This article first appeared in LaTercera on May 2, 2021.
This Sunday, the United States expressed to the president of El Salvador, Nayib Bukele, its “serious concern” for the removal of Supreme Court magistrates decided hours before by the pro-government Congress, informed the State Department.
In a telephone conversation, the head of the US diplomacy, Antony Blinken, showed Bukele his concern for the removal of the five magistrates of the Constitutional Chamber of the Court and pointed out that “an independent judiciary is essential for democratic governance“, said the State Department spokesman, Ned Price.
Blinken also expressed similar concerns about the removal of Attorney General Raul Melara, “who is fighting corruption and impunity and is an effective partner in efforts to combat crime in both the United States and El Salvador,” Price added. Later, through social networks, Blinken pointed out that “a democratic government needs to respect the separation of powers“.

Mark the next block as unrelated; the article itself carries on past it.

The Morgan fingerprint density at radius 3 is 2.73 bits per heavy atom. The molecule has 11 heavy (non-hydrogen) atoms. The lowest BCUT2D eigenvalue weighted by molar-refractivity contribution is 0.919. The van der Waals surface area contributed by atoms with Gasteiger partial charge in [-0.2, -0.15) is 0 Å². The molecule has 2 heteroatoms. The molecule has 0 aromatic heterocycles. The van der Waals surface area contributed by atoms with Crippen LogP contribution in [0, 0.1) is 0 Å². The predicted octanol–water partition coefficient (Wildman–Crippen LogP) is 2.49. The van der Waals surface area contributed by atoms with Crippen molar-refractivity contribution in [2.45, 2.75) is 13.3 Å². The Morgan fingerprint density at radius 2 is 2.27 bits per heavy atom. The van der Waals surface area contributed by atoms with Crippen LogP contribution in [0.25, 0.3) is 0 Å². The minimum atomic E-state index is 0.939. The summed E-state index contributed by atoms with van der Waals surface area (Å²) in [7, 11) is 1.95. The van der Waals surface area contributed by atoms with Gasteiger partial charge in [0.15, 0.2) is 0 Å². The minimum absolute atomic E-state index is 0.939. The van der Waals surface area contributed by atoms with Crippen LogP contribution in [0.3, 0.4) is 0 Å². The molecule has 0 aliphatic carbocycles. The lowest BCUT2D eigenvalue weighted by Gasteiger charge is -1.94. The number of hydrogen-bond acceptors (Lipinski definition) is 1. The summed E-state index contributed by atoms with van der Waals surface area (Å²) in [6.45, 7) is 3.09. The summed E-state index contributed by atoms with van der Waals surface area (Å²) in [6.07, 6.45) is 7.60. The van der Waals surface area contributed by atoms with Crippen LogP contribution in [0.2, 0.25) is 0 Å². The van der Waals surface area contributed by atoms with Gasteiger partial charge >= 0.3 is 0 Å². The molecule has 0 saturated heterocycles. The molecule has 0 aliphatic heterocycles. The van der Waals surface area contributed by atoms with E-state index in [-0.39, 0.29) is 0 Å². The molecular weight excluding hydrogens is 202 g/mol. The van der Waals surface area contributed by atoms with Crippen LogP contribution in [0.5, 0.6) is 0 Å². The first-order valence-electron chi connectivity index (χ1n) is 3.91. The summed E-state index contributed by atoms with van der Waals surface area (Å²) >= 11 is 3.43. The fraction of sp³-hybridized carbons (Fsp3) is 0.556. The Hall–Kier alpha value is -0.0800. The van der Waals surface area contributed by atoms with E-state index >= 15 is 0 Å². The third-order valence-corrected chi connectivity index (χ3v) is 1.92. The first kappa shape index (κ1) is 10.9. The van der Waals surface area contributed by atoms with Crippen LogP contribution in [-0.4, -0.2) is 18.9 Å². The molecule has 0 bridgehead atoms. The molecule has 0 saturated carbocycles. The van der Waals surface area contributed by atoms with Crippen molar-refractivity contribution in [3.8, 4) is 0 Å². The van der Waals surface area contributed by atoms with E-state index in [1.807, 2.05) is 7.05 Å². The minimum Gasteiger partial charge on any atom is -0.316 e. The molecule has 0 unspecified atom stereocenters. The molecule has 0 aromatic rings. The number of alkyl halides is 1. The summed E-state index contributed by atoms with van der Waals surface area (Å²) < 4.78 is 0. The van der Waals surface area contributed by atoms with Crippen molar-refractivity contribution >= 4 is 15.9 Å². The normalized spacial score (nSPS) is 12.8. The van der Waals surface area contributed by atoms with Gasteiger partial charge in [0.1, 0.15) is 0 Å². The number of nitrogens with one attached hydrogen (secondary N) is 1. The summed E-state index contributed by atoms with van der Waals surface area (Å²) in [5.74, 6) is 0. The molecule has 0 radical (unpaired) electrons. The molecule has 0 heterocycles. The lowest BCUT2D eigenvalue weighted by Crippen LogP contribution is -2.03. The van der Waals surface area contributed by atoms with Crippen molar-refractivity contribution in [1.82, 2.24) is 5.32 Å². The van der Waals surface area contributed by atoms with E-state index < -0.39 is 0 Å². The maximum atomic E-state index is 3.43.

In it’s installation session, the new legislative assembly, which answers to Bukele, dismissed Thursday’s judges for alleged “arbitrary” decisions. The magistrates, who were immediately replaced by others, declared the Assembly’s decision “unconstitutional” and denounced the government’s intention to suppress the control of the other powers.
In his conversation with Bukele, Blinken reported Washington’s commitment to “improve conditions in El Salvador, including the strengthening of democratic institutions and the separation of powers”.
The same Saturday night U.S. officials warned that relations with El Salvador could deteriorate.
“This is not the way things are done,” tweeted Juan Gonzalez, Latin America advisor to President Joe Biden. “A strong US-El Salvador relationship will depend on the government of El Salvador respecting the separation of powers and submitting to democratic norms” Julie Chung, the State Department’s acting secretary for the Western Hemisphere, tweeted.